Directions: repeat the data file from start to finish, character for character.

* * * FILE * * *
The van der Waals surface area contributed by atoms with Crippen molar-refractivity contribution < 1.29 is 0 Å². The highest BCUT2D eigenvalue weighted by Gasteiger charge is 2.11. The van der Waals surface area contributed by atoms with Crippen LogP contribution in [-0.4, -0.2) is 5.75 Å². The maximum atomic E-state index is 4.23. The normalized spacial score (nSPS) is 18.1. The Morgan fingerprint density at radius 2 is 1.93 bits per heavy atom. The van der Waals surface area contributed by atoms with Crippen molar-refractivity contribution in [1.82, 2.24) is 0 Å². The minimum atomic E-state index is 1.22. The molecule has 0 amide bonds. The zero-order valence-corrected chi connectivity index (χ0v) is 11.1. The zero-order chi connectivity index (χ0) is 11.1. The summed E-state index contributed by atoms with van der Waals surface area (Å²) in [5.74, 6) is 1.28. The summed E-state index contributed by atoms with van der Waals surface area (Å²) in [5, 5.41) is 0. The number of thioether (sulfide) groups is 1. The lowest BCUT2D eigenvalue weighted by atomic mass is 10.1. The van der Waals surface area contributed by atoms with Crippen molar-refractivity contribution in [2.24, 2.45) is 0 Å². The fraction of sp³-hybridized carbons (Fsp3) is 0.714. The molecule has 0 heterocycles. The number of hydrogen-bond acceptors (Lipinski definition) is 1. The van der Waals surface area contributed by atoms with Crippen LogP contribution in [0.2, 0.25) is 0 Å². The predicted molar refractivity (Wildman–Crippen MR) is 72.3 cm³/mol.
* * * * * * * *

The van der Waals surface area contributed by atoms with Crippen molar-refractivity contribution < 1.29 is 0 Å². The highest BCUT2D eigenvalue weighted by Gasteiger charge is 2.11. The van der Waals surface area contributed by atoms with Crippen LogP contribution in [-0.4, -0.2) is 5.75 Å². The maximum atomic E-state index is 4.23. The normalized spacial score (nSPS) is 18.1. The Morgan fingerprint density at radius 2 is 1.93 bits per heavy atom. The van der Waals surface area contributed by atoms with Crippen molar-refractivity contribution in [1.82, 2.24) is 0 Å². The minimum atomic E-state index is 1.22. The molecule has 0 amide bonds. The zero-order valence-corrected chi connectivity index (χ0v) is 11.1. The zero-order chi connectivity index (χ0) is 11.1. The summed E-state index contributed by atoms with van der Waals surface area (Å²) in [5.74, 6) is 1.28. The summed E-state index contributed by atoms with van der Waals surface area (Å²) in [5, 5.41) is 0. The number of thioether (sulfide) groups is 1. The lowest BCUT2D eigenvalue weighted by atomic mass is 10.1. The van der Waals surface area contributed by atoms with Crippen molar-refractivity contribution in [2.24, 2.45) is 0 Å². The fraction of sp³-hybridized carbons (Fsp3) is 0.714. The molecule has 0 heterocycles. The number of hydrogen-bond acceptors (Lipinski definition) is 1. The van der Waals surface area contributed by atoms with Crippen LogP contribution in [0.2, 0.25) is 0 Å². The predicted molar refractivity (Wildman–Crippen MR) is 72.3 cm³/mol.